Okay, maybe just a little, but mostly because I’m just going with the flow of everyone else around here losing their minds.
It doesn’t help that I’m still not used to my new space. I miss the little things, like a private, clean bathroom less than 20 feet from my desk. In the spirit of adventure, I’ve been wandering near and far to try out other bathrooms in the building, ranking them by closeness (for times of necessity), privacy and comfort. This being a “major arts organization” incorporating a stage, the large building is maze-like, so while I’ve discovered that the closest administrative staff bathroom on my floor is acceptable, if dark, I was intrigued to find the second closest loo on the floor contains two lockers, a bench and a shower, which makes one wonder. I think that perhaps the set-paining studio might be near, thus rendering a post-work shower desirable, but I’m not sure. I had heard tales that one could easily live full-time in this building, but who knew? But seriously, besides atheletes and top-secret government project workers, who wants to shower at work?
I can tell you, however, that the star artists’ dressing room bathrooms? Not very fancy – even if it does give one an elicit shiver to pose on the piano-side, threadbare, upholstered chaise-longue, après-ablutions. The public restrooms, however, when it’s not a busy night, are nice, if large, but the last time I ventured to stage level to try one I’d forgot we were having an open house and was confronted with a snaking horde of the great unwashed glaring at me suspiciously as I exited the elevator. Oh, alright, they may not have cared a whit whether I was there or not, but being a shy, paranoid type I couldn’t help but chirp a frightened “eep!” and retreat to the nearest stairway – through the house management office, where the staff told me I was about the fifth person to have done so just that morning. Groundhogs, back to your cubicles!
In other news, Mrs. Nator is giving a big presentation to the board of her honourable NGO this evening, wherein she will be one of several people representing the staff in their wishes to remain in the townhouse their little, but important, organization has made history in for over 150 years. The board has a committee that is trying to convince them to sell the building and buy another or rent, but a retarded rhesus monkey (more on that later) hearing the sales figure offered – by an eeeevil developer, no less – for a large, historic townhouse in a desirable area in Manhattan should be able to figure out that it’s not fiscally sound to do this, even if it weren’t extremely demoralizing for the small and dedicated staff.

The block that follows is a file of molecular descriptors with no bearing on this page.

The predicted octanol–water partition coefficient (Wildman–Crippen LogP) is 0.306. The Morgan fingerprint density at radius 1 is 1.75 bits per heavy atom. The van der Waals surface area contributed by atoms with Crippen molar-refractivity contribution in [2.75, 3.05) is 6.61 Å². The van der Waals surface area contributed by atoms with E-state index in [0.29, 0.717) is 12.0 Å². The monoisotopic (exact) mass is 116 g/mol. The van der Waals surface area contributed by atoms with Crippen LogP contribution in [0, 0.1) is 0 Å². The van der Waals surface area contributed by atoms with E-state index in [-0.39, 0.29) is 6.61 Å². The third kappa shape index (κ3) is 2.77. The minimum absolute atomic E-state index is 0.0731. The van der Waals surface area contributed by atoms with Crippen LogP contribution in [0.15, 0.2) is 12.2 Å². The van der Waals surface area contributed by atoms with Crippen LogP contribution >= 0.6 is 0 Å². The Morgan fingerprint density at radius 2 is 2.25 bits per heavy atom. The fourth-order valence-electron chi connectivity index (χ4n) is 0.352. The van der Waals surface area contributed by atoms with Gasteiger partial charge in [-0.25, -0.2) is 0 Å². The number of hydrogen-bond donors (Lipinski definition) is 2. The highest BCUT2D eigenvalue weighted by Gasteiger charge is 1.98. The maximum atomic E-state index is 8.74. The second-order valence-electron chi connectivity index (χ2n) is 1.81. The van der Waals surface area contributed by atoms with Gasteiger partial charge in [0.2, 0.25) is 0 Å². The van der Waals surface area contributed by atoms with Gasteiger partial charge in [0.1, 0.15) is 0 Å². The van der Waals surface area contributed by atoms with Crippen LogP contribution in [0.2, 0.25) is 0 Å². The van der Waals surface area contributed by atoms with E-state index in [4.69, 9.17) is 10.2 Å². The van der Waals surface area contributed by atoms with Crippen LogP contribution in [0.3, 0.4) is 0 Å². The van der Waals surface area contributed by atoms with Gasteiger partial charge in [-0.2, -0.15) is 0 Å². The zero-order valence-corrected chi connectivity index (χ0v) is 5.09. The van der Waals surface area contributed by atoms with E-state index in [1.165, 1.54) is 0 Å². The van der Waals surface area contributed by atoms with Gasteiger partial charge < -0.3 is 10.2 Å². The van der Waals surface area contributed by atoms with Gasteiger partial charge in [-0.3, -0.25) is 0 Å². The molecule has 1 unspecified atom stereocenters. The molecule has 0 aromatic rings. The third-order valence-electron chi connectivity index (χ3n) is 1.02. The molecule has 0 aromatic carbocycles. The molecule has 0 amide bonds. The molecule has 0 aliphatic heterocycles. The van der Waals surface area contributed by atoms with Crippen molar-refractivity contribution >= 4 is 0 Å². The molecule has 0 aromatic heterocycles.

Looking at the particulars of the case over the last week or so, as Mrs. Nator and others have been eroding their stomach linings away over it, I just can’t see how the board could vote to sell given the information she’ll be presenting them with. However, I’ve never claimed, nor do I now, to understand rich people. It seems to me that it’s all the rage these days to sell every asset as quickly as possibly to make a fast buck while you can, with no serious thought to ten or twenty years in the future. This may be a smart way to handle real estate or stock if you’re a flip specialist, but it’s no way to run a venerable, unique non-profit organization. If things go the wrong way, I may be snapping on my brass bustier and hauling out my battleaxe, because homey don’t play that – especially when it comes to the feelings of Mrs. Nator.
With all that worrying going around, one has to distract oneself, and I think I found a new, engaging show that will both touch me and... well, make me worry about other things. It's a program on Animal Planet called The Little Zoo That Could, and it's about the Alabama Gulf Coast Zoo, a small facility that has been struggling to rebuild and go on after being hit by three major hurricanes. If that wasn't heartwrenching enough, the first episode centered around a little monkey named Trey, who had suffered brain damage after a fall. (See? I told you I'd get back to retarded rhesus monkeys. Although, in this case, it's a brain-damaged capuchin - but close enough.)
The strength and love for animals the people at the zoo exhibit is totally engaging, and even when it's upsetting, it's worth watching. Not only that, but it should prove personally important for me, as I can get a closer look at what zoo workers do before I make my decision on going back to school for an animal-related career. Naturally, things gave me more cause to worry - could I take the stress and the hard physical labour involved in such work? At the same time, however, I just love seeing the animals and how people can really make a career of devoting themselves to helping them. I'm setting my TiVo on Season Pass for this one. Check it out, and let me know what you think.
Finally, within both the realm of entertainment and brain damage: To answer the question you’ve all been on tenterhooks about, Jackass Number Two was gross, shocking, and hellaciously, howl-out-loud funny. If you can’t stand the sight of bodily excretions or are prone to sympathy pains, buyer beware, but otherwise – holy crap. In fact, I may have to see it several times, since my synapses were so shorted out by some of the stunts involved that my memory couldn’t hold them. All I can recall are horrible, squirm-inducing glimpses, forcing me to shriek “NO!” and cackle simultaneously. On the upside, afterwards one can spend countless hours pondering just what psychologically motivates the stunts' participants: money? Curiosity? Bravery or stupidity? Finding the Eulenspiegel Society not radical enough? The world may never know.